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You may have seen posts online warning you about the dangers of eating burnt toast, but how much will that actually affect your health?

Hosted by: Hank Green

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Sources:
https://www.theguardian.com/science/2017/jan/27/how-burnt-toast-became-linked-to-cancer-acrylamide
https://www.ncbi.nlm.nih.gov/pubmed/25403648
https://www.livescience.com/57612-acrylamide-cancer-risk.html
https://www.cam.ac.uk/research/discussion/opinion-how-dangerous-is-burnt-toast
https://www.cnn.com/2017/01/23/health/burnt-toast-cancer-risk-roast-potatoes-acrylamide-bn/index.html
http://www.who.int/foodsafety/publications/acrylamide-food/en/
https://scienceblog.cancerresearchuk.org/2017/01/23/its-too-soon-to-say-browned-toast-and-crispy-roast-potatoes-cause-cancer/

Images:
https://commons.wikimedia.org/wiki/File:Acrylamide-MW-2000-3D-balls.png
[♩INTRO].

Most people don’t really like the taste of burnt toast, but sometimes, it’s your only option. Like, maybe, in your morning rush to get ready for school or work, you cranked the timer on your toaster too far, and your bread popped out all black and crispy.

You don’t have time to make more toast, you’re a busy person! And you’re really hungry! But how risky was it to chow down on that blackened bread?

Your mom did share that Facebook post about burnt toast causing cancer. Well, short answer: not very. Long answer: probably not very.

When starchy foods like bread or potatoes are heated to high enough temperatures, like by baking or frying, a chemical reaction takes place that produces a compound called acrylamide. In many cases, the reaction is similar to, but distinct from, the Maillard reaction between amino acids and sugars, which also causes food to brown during cooking. In really large doses, acrylamide totally is toxic.

Some industrial workers who are regularly exposed to the chemical have suffered neurological damage. And other work on rats has also shown that acrylamide could attach itself to parts of red blood cells, and ultimately damage DNA. But all of that is when acrylamide is used as a sealant, not when it’s a byproduct of toasting your bread for too long.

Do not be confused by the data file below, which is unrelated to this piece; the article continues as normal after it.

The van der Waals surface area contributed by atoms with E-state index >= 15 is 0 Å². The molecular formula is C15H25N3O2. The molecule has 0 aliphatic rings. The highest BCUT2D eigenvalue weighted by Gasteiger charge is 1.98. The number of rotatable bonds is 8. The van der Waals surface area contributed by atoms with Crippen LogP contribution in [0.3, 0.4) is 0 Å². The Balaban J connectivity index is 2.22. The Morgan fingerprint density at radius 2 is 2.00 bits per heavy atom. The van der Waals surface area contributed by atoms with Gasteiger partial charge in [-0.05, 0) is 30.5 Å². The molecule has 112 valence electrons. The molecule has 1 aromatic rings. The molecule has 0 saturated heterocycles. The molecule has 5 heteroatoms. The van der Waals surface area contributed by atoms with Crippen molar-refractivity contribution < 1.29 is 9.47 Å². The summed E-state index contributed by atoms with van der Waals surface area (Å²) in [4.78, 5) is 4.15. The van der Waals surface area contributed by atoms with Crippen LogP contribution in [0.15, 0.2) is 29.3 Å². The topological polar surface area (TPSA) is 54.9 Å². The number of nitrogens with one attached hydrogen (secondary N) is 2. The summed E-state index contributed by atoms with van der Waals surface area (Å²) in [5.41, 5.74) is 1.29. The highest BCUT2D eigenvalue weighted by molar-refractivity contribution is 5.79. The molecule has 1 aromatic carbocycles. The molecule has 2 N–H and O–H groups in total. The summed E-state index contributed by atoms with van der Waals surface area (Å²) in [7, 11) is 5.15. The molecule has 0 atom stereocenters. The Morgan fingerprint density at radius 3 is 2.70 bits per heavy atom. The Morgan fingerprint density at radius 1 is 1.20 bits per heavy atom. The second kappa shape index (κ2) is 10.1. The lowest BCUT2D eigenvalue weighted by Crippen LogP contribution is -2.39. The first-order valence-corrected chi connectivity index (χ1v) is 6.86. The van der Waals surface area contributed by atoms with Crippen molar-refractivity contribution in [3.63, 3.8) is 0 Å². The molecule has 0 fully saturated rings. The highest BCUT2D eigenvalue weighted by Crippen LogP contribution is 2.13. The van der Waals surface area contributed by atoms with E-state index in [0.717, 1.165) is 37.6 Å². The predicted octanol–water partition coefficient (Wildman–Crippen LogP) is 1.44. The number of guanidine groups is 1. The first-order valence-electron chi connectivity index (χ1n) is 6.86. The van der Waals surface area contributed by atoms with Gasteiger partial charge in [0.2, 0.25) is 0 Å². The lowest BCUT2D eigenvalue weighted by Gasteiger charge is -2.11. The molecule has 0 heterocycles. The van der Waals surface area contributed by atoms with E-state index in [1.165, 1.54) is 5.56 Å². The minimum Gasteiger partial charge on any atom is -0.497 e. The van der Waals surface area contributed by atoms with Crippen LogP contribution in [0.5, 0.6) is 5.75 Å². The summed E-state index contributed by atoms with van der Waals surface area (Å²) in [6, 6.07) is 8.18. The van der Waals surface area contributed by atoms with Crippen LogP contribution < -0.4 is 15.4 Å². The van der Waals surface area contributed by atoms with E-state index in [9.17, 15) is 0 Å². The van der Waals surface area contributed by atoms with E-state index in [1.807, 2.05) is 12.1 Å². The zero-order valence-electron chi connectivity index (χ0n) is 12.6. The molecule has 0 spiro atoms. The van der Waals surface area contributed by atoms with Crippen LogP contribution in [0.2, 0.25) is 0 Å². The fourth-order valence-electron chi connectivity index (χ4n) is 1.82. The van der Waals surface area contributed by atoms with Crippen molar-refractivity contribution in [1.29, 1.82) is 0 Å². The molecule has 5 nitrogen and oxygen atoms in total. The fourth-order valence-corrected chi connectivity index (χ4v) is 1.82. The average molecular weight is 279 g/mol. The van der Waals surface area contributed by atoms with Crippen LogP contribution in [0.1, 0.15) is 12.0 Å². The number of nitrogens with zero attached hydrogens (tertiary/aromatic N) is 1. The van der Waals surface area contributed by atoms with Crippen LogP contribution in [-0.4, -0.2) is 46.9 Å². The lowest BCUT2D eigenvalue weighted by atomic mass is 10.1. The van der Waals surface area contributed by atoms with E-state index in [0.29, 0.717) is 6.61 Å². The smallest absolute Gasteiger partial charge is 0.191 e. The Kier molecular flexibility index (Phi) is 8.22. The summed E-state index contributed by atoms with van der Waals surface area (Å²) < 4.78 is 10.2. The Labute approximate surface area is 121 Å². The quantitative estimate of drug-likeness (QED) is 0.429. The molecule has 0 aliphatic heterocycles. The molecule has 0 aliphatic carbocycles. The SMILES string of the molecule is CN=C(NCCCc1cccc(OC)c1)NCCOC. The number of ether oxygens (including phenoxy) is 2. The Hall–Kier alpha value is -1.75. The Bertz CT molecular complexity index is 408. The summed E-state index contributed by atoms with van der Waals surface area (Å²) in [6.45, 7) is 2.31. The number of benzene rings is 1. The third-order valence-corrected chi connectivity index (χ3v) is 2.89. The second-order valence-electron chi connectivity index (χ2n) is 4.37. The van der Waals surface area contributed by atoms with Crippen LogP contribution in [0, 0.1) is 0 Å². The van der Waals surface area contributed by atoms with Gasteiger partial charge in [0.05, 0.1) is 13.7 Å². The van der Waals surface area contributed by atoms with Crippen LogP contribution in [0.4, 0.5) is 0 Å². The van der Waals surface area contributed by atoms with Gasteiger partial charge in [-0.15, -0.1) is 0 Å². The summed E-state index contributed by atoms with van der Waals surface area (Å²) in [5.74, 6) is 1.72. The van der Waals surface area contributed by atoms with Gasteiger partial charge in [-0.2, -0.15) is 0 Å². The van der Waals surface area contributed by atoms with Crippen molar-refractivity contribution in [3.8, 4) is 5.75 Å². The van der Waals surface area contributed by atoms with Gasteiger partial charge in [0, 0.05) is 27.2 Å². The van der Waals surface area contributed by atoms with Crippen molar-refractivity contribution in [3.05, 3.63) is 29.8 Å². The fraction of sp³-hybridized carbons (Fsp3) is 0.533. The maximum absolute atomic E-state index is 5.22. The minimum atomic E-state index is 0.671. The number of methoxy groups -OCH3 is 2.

It wasn’t even until 2002 that the chemical was definitely discovered in food. Regardless, the UK’s Food Standard Agency eventually recommended that people should avoid eating singed starches even though they acknowledged they didn’t have enough scientific evidence to conclude exactly how dangerous these foods were for humans. And the International Agency for Research on Cancer also listed acrylamide as a “probable carcinogen”.

But given that IARC also lists a bunch of other stuff as carcinogens, including working as a hairdresser and hot drinks, it’s not as scary as it sounds. So far, based on the research, it looks like acrylamide isn’t very likely to cause cancer in humans. Remember those industrial workers?

While neurological damage is very much not a good thing, studies of that group have also found no increased risk of cancer in almost all organs, except for pancreatic cancer in only the most heavily exposed workers. In 2015, a meta-analysis of 32 studies was also unable to find any causal link between acrylamide and an increased risk for a variety of cancers… including pancreatic. And while some studies do show an increased risk in kidney and ovarian cancer, there are plenty others that contradict them.

One of the problems with these studies looking at acrylamide is that the animals used are exposed to way more of the chemical than any human ever would be in day-to-day life. Like, you’d need to eat 75 kilograms of fries every day for 2 years to be comparable to one study done in rats. And while all those fries sound amazing, it’s just not going to happen.

So, eating the occasional burnt piece of toast isn’t going to kill you. If you’re worried about your health, you can always talk to your doctor and focus on things like having a healthy diet and getting some exercise. Because if french fries are going to kill you, it’s probably not the acrylamide… and also, research shows that those things are definitely good for you.

Thanks to patron Tori Walsh for asking this question, and to all of our patrons on Patreon who voted to have it answered. We love the questions you come up with and, as always, we are really thankful for your support. Thanks for helping us make stuff like this.

If you’d like to support SciShow and free science education on the Internet, you can go to patreon.com/scishow. [♩OUTRO].